Flame hardening is another process that can be used to obtain a hard surface of a component. Instead of an alternating magnetic field, the surface is locally heated by gas flames that are exerted on the surface, followed by quenching.

Of course, induction hardening and flame hardening are relatively novel heat treatment processes that were not available to Japanese swordsmiths many centuries ago. In traditional Japanese katana making, another type of differential hardening was used. For a sword of this type, it is beneficial if the sharp edge of the blade is hard — ideally purely martensitic. At the same time, the ridge of the blade is preferably ductile, for example, pearlitic; otherwise the sword may break on impact. The traditional way to differentially harden a katana is to apply insulating clay to the blade, so as to affect the heat transfer from the hot steel to the surrounding water as it is being immersed. Different regions of the blade are cladded with clay of different thicknesses. Near the edge, a thinner layer of clay is used compared to the remaining parts of the blade, where a thicker layer is applied.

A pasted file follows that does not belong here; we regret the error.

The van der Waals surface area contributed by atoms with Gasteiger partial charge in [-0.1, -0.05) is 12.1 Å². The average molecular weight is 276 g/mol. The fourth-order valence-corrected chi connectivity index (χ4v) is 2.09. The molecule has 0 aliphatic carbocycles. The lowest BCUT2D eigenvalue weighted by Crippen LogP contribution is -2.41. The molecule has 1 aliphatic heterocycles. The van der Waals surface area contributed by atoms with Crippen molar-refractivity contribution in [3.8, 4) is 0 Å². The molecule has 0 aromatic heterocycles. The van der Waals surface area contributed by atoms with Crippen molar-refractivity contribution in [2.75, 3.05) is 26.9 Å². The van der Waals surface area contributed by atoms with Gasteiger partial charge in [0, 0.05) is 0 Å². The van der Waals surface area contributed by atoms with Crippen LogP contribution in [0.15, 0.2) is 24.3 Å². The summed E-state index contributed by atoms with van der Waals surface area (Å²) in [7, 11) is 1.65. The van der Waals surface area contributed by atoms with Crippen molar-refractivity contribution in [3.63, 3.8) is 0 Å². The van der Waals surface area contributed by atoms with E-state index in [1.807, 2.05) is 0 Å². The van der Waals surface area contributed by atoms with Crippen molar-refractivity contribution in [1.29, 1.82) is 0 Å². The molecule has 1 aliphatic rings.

### The Multiphysics of Heat Treatment

Simulating the heat treatment of a steel component requires you to identify the physics phenomena that are relevant to include in the model.

Fundamentally, the process is driven by heat transfer due to the heat exchange with the exterior. The change in temperature inside the component, the katana in this instance, induces metallurgical phase transformations (decomposition of austenite into ferrite, pearlite, etc.). During phase transformations, latent heat is produced, which affects temperatures. The volume changes associated with thermal expansion and density differences between phases result in distortions of the component, as well as mechanical stresses and plastic strains. In turn, it is known that phase transformations that occur in the presence of mechanical stresses cause inelastic strains in the material, so-called transformation induced plasticity (TRIP). The quenching process is truly multiphysics in nature, and to complicate matters further, the individual metallurgical phases have different material properties producing an averaged, phase-composition-dependent, compound material behavior.